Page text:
NEW YORK, Dec. 12, 2012 /PRNewswire/ -- Commodities were relatively unchanged in November as continued macroeconomic uncertainty weighed on markets.
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Nelson Louie, Global Head of Commodities in Credit Suisse's Asset Management business, said, "Market attention remained on US fiscal negotiations at the end of November. While a deal had yet to be made to avert the Fiscal Cliff, it was clear negotiations between the Republican-controlled House of Representatives and the President's office were active. What a final deal will look like and when it will be passed is still highly uncertain. Also, Eurozone leaders agreed to release the next tranche of aid to Greece in December, cooling imminent Greek concerns. However, worries over the outlook for Europe in general remain heightened and will likely to continue to feature in the headlines and market activity in the future. Meanwhile, there were continued signs of economic recovery reported during the month of November out of China and the US."
Christopher Burton, Senior Portfolio Manager for the Credit Suisse Total Commodity Return Strategy, added, "There are clearly signs of economic recovery while much uncertainty and potential headwinds remain. As a result, major central banks have generally continued to pursue their exceptionally loose monetary policies in an effort to provide ongoing support to nascent recoveries. Inflation may overshoot expectations if economic activity begins to pick up more robustly than expected or capital markets begin to react to negative real rates with capital outflows and currency depreciation. This scenario could be beneficial for those who use commodities as an inflation hedge."
The Dow Jones-UBS Commodity Index Total Return was up by 0.05% in November. Overall, 12 out of 20 index constituents posted positive returns. Industrial Metals was the best performing sector, up 6.99% for the month. China's manufacturing Purchasing Managers Index ("PMI") readings continued to suggest recovery and expansion, reversing the summer decline. Base metals were also supported by US October housing starts, reported at their highest level since 2008, being above expectations. Livestock increased 1.48%, led by Lean Hogs, as a result of unexpected gains in pork cutout prices during a time of typically sluggish demand. Hog futures tend to dip at the beginning of November on weakening seasonal demand, as consumers turn to turkey and other meat proteins near the holidays. Precious Metals was relatively unchanged, up 0.25%, as ongoing concerns over Greece and Europe, along with the Fiscal Cliff debate, contributed to heightened volatility in currencies and precious metals. Energy decreased 1.14%, led lower by Natural Gas. However, crude oil and petroleum products increased after a volatile month with market sentiment closely following the Gaza conflict and the subsequent ceasefire. Expectations that Greece would be able to avoid near-term bankruptcy brightened the outlook for oil demand from Europe. Agriculture decreased 2.81%. Soybeans remained under pressure following the release of the November USDA monthly World Agriculture Supply and Demand report. Grains were generally weaker amid increased expectations for global supply.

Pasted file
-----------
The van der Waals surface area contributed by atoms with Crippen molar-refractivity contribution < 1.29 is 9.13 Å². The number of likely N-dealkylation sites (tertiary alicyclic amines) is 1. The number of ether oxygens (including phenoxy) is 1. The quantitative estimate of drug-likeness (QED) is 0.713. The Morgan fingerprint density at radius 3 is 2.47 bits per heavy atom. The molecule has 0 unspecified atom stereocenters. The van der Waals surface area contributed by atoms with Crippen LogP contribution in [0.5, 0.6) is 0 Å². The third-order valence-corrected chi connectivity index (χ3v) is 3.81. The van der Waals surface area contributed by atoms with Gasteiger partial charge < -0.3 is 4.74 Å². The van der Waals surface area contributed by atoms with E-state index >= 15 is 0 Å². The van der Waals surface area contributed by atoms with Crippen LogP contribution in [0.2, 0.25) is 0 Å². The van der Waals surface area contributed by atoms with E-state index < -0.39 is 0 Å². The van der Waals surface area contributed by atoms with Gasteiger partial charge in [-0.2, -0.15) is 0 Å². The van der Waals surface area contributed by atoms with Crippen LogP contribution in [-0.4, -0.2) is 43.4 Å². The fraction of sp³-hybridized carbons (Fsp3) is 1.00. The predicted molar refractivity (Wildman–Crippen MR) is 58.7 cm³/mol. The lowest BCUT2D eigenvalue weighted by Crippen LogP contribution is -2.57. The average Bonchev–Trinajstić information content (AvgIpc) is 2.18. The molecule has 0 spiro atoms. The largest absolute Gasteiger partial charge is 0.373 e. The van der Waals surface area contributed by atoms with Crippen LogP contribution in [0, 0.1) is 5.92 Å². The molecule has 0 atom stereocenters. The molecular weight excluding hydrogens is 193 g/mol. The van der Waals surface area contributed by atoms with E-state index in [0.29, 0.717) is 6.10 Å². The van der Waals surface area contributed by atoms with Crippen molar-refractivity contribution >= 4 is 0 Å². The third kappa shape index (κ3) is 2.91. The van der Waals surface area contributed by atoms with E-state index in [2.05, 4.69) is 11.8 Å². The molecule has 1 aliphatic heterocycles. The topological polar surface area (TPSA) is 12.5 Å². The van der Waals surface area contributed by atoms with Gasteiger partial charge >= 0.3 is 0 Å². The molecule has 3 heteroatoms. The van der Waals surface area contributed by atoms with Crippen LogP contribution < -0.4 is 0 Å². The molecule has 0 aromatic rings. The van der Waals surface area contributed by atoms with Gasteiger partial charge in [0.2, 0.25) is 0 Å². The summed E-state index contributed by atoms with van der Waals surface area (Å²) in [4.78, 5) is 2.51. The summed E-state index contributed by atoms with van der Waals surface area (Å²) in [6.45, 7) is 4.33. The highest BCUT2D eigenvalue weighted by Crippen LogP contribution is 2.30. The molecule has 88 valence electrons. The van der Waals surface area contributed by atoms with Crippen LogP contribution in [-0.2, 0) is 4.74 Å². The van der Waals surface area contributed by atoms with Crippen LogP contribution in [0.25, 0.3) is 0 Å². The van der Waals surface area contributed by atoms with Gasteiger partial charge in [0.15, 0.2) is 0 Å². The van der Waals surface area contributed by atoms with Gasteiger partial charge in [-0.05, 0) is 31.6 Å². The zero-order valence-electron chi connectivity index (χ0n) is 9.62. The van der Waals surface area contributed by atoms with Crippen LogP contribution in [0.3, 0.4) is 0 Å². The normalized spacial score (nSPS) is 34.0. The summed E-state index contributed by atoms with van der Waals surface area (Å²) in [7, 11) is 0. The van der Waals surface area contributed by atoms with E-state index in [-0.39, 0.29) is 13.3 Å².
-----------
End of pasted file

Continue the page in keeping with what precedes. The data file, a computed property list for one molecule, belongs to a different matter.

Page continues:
About the Credit Suisse Total Commodity Return Strategy
Credit Suisse's Total Commodity Return Strategy has been managed for 18 years and seeks to outperform the return of a commodities index, such as the Dow Jones–UBS Commodity Index Total Return or the S&P GSCI Total Return Index, using both a quantitative and qualitative commodity research process. Commodity index total returns are achieved through:
- Spot Return: price return on specified commodity futures contracts;
- Roll Yield: impact due to migration of futures positions from near to far contracts; and
- Collateral Yield: return earned on collateral for the futures.
As of November 30, 2012 the team managed approximately USD 10.8 billion in assets globally.
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Certain risks relating to investing in Commodities and Commodity-Linked Investments: Exposure to commodity markets should only form a small part of a diversified portfolio. Investment in commodity markets may not be suitable for all investors. Commodity investments will be affected by changes in overall market movements, commodity volatility, exchange-rate movements, changes in interest rates, and factors affecting a particular industry or commodity, such as drought, floods, weather, livestock disease, embargoes, tariffs and international economic, political and regulatory developments. Commodity markets are highly volatile. The risk of loss in commodities and commodity-linked investments can be substantial. There is generally a high degree of leverage in commodity investing that can significantly magnify losses. Gains or losses from speculative derivative positions may be much greater than the derivative's original cost. An investment in commodities is not a complete investment program and should represent only a portion of an investor's portfolio management strategy.
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